Are Cavities Contagious?
Are Dental Cavities Contagious?

According to studies, the bacteria that cause cavities can be transmitted from one person to another. Sugar, candies, and sweets are usually blamed for rotten teeth, but the real culprits are bacteria, called Streptococcus mutans, which are contagious. Just as a cold virus can be passed from one person to the next, so can these cavity-causing bacteria. They feed on food particles left in your mouth, and the acid they produce eats away teeth. The bacteria/bugs travel easily from person to person.

These bacteria can spread from mouth to mouth via shared food and utensils, sneezing, kissing, and more. Kissing between couples can also cause the spread of harmful bacteria. Research has shown many patients, who have clean, healthy mouths, discover a couple of cavities after entering into a relationship with a partner who has cavities, gum disease or hasn’t been to the dentist in several years. As an adult, you’re less susceptible to bacteria spread than children because they haven’t built up immunity yet.

A 2007 study conducted at the University of Queensland’s School of Dentistry in Australia found that cavity-causing bacteria was found in the mouths of 30% of 3-month-old babies, 60 percent of 6-month-olds, and more than 80% of 24-month-olds with primary teeth. Most common way bacteria is transferred to infants and children is mom putting the pacifier in their mouth when they want to “clean” it and then put it in their child’s mouth. Another very common way is by tasting the food themselves to make sure it’s not hot before feeding their child, or using the same spoon that mom ate from. This could also be the babysitter or any other person that is taking care of your baby.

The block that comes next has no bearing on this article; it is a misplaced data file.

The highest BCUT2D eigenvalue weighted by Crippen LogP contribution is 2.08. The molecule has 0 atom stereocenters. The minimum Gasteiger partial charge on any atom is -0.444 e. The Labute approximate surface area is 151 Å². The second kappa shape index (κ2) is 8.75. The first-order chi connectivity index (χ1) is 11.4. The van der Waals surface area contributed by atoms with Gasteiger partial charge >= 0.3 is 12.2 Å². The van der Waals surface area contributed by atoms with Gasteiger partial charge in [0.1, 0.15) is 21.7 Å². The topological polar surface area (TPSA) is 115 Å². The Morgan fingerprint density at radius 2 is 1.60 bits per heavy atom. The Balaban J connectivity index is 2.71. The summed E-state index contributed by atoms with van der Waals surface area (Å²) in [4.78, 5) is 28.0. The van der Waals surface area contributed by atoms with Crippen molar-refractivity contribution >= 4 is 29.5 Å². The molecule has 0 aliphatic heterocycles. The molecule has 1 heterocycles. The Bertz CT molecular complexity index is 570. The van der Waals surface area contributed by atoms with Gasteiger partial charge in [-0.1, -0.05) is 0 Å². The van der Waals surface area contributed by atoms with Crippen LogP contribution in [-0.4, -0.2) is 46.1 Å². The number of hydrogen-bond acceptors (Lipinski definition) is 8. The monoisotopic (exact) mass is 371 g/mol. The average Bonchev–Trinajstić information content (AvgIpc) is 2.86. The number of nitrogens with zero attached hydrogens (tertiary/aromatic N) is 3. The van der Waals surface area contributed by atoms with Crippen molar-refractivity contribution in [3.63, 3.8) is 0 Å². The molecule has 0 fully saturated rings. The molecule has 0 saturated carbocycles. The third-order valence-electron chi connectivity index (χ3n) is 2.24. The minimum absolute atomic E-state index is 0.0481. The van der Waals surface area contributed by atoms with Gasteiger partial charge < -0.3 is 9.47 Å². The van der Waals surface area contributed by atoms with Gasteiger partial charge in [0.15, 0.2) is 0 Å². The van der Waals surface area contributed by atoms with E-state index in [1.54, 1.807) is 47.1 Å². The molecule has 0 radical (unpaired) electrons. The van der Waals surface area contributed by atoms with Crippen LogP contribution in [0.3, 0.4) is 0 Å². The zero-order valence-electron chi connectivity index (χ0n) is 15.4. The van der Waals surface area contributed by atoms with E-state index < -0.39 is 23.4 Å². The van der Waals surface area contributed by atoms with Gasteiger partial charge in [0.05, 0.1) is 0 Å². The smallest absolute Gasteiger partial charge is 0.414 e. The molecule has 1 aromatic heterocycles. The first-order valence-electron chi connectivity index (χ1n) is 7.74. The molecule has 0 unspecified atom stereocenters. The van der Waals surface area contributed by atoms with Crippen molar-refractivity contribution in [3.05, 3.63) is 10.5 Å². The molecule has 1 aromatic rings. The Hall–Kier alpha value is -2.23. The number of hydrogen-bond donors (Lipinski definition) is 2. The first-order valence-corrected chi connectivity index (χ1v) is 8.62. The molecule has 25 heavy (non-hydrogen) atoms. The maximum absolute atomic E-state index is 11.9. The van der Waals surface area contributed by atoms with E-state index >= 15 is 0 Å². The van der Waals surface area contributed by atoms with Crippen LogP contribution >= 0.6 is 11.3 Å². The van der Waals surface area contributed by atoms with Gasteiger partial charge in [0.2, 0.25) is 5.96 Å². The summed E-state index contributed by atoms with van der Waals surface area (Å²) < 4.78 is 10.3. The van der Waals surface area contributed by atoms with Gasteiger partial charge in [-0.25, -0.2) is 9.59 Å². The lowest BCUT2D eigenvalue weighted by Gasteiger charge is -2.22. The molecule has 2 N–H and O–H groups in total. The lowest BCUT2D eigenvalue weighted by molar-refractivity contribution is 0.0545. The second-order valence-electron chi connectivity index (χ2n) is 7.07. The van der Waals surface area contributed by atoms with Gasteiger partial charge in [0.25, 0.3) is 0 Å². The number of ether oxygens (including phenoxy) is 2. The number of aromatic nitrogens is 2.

How to prevent transferring bacteria from adult to child:

  • No sharing food or utensils
  •  If there is not a way to wash the pacifier, don’t use your mouth to do so
  •  Do not kiss your baby/child on the lips
  •  Clean your baby’s gums with a wet gauze
  •  Once they have teeth, use a small baby toothbrush to brush their teeth
  •  Teach your child that there is no sharing food or utensils with other kids
  •  Teach your kids that there is no kissing on the play ground
  •  Avoid giving kids sugary juices, especially at bed time
  •  Power toothbrushes: Until children are about the age of eight they don’t have the manual dexterity to brush all of the plaque off by themselves.
  •  Sealants: Prevent four out of five cavities in children under the age of 15. Sealants are clear resin protective coatings for the chewing surfaces of your children’s teeth. Dentists usually start applying sealant as the permanent teeth start coming in but in especially cavity-prone kids, dentists are beginning to apply sealants to the children’s primary (baby) teeth to stop the chain of dental disease even earlier.
  •  You as a parent need to brush and floss regularly
  •  You need to keep your regular check up and cleanings every 6 months

Tips in preventing spread of cavity and gum infection as an adult:

  •  Good home care: brushing and flossing
  •  Go to your dentist for regular check up and cleanings
  •  Make sure your partner does not have cavities or gum disease
  •  Chew sugar-free gum between meals

How can your dentist help?
First, your dentist can make sure your mouth is free of decay and infection. After that, there are a couple of preventive measures that are especially effective in preventing against these bacteria:

Antimicrobial rinses: A prescription rinse like Chlorhexidine can permanently or as the researchers like to put it, fatally, disrupt the cell membrane of these bacteria, reducing the levels in your mouth and preventing transmission to your child or partner.

Flouride application: Every 6 months your dentist can apply flouride on your teeth for protection

Sealants: Usually applied on the chewing surfaces of permanent molars.

Xylitol: This is a non-cavity causing sugar substitute found in some chewing gums that makes it almost impossible for Strep mutans to adhere and cause trouble. However, there isn’t enough xylitol in gum yet but many companies are trying to get FDA approval for the full strength gum.

By Ladan Zinati




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